This booklet provides an excellent study of the first book of the Bible. Indispensable for personal study or devotion, group study, homily aid, or scholarly research, this volume should be in the library of every Christian (and non-Christian for that matter) serious about understanding the Scriptures better and appreciating them more deeply.

Hopefully this introduction to the Old Testament will spur a new appreciation for these books, which "written under divine inspiration, remain permanently valuable" (DV 14), and inspire many to lead or form Bible study groups. For anyone who finds the Hebrew Scriptures intimidating or not particularly relevant, The Ignatius Catholic Study Bible: Genesis works powerfully to eliminate both of these issues.
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on December 6, 2010
This volume of the Ignatius Catholic Study Bible -- which kicks off the release of the Old Testament volumes -- has been much anticipated by fans of the New Testament volumes. Genesis is no small book of the Bible, and so this Study Bible has some heft to it though it still costs the same! Another positive: Ignatius chose to publish this as a full workbook size at 8.5" x 11" with larger print and more room in the margin for notes. All of the content is still there as in the other individual study guide volumes, including the study/discussion questions, and they continue to use the Revised Standard Version Second Catholic Edition translation of the Bible. Overall, this is a very good and usable resource for Scripture study for individuals or groups.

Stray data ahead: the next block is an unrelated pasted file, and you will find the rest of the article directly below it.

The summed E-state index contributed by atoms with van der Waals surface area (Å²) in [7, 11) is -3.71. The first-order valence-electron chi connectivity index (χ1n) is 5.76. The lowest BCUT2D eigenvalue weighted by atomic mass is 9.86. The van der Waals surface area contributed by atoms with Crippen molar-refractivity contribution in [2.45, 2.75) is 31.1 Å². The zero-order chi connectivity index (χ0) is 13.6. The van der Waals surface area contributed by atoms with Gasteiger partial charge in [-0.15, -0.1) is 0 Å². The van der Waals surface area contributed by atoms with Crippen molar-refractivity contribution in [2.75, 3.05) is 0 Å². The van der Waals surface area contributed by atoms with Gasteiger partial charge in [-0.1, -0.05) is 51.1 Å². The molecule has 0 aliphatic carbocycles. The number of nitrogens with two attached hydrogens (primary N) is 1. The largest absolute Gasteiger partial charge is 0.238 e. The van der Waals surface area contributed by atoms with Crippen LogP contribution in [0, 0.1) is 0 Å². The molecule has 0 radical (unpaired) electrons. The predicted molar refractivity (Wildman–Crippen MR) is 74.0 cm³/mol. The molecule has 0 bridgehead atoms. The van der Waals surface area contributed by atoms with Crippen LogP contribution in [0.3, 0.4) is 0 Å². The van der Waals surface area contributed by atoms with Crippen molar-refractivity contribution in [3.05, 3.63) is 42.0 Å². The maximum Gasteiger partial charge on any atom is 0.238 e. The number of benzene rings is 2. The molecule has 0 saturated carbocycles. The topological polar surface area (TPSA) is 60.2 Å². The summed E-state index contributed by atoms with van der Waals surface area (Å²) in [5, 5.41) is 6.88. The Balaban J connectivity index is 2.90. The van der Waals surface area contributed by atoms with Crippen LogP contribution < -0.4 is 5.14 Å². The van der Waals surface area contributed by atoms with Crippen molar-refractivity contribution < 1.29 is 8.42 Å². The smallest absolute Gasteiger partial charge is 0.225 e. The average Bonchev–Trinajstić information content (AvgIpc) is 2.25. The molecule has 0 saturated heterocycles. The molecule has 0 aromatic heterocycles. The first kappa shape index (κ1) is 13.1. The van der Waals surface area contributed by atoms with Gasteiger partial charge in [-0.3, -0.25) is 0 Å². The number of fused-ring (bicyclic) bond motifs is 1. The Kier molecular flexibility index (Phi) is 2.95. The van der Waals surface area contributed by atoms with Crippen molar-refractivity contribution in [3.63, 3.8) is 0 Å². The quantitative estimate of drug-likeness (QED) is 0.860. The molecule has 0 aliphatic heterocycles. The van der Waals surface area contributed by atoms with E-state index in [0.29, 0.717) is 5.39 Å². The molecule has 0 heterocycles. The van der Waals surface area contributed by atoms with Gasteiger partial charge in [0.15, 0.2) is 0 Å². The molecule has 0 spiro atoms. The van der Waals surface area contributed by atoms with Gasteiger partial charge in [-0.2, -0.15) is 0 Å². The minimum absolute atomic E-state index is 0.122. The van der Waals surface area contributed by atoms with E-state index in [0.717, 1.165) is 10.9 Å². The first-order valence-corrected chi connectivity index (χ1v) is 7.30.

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on September 26, 2011
I really love Genesis ... it has such great "stories" and such important life lessons. I ordered this Ignatius book based on the other reviews, and the book exceeded my expectations by far. The notes on the sections, chapters, and individual verses are quite interesting. The "Study Questions" at the end were quite thought provoking. As a Protestant, I had to look up the "CCC" sections on the internet to know what they contained, but that was enlightening, too. This is STRONGLY RECOMMENDED if you are a serious student of the Bible.
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on April 11, 2012
I've had the Ignatius Catholic Study New Testament since it came out. Commentary by Scott Hahn and Curtis Mitch open up the scripture. Here in the Old Testament, they provide supporting or interpretive texts such as apocryphal Hebrew scriptures which help you understand the context of Genesis. It also shows how St. Stephen in the book of Acts sometimes quotes the Hebrew tradition based on the aprocrypha to support his belief in the Messiah. And reading it on Kindle is great!

Ever hear that rebel angels were responsible for the children of humans? The commentary authors show where that story came from. (And if you read their commentary to Philemon, you'll see a tie-in you never knew was there.) They also show how historical sources support the story of Joseph in Egypt.

I wish I were a famous theologian rather than a nobody so my hearty recommendation would get you to try this first book of a promising series!
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on May 21, 2013
It all starts with Genesis if you are a believer. Yet, so many controversies swirl around the topic of our beginning in the church. This clarifies and keeps consistent that God created the world and all that is in it from absolute nothingness. God started everything according to HIS plan, and not just chance. After creation he allowed free will at almost every level, yet still is in control. A comforting fact for all I hope.